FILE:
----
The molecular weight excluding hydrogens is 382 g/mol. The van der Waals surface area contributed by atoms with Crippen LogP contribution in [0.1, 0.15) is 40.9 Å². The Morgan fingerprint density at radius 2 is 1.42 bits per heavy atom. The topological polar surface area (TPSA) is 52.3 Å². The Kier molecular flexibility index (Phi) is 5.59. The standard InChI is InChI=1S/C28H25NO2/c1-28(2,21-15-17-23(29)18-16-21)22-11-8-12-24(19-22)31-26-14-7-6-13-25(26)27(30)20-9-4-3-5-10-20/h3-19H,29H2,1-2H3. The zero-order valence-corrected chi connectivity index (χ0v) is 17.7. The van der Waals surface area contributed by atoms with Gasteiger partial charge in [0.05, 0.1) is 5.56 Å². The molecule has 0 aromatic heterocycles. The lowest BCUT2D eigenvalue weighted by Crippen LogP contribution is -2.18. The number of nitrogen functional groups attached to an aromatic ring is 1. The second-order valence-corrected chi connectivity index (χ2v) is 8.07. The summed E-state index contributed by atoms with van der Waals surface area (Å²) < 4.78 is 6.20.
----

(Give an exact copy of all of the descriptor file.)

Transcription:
The molecular weight excluding hydrogens is 382 g/mol. The van der Waals surface area contributed by atoms with Crippen LogP contribution in [0.1, 0.15) is 40.9 Å². The Morgan fingerprint density at radius 2 is 1.42 bits per heavy atom. The topological polar surface area (TPSA) is 52.3 Å². The Kier molecular flexibility index (Phi) is 5.59. The standard InChI is InChI=1S/C28H25NO2/c1-28(2,21-15-17-23(29)18-16-21)22-11-8-12-24(19-22)31-26-14-7-6-13-25(26)27(30)20-9-4-3-5-10-20/h3-19H,29H2,1-2H3. The zero-order valence-corrected chi connectivity index (χ0v) is 17.7. The van der Waals surface area contributed by atoms with Gasteiger partial charge in [0.05, 0.1) is 5.56 Å². The molecule has 0 aromatic heterocycles. The lowest BCUT2D eigenvalue weighted by Crippen LogP contribution is -2.18. The number of nitrogen functional groups attached to an aromatic ring is 1. The second-order valence-corrected chi connectivity index (χ2v) is 8.07. The summed E-state index contributed by atoms with van der Waals surface area (Å²) < 4.78 is 6.20.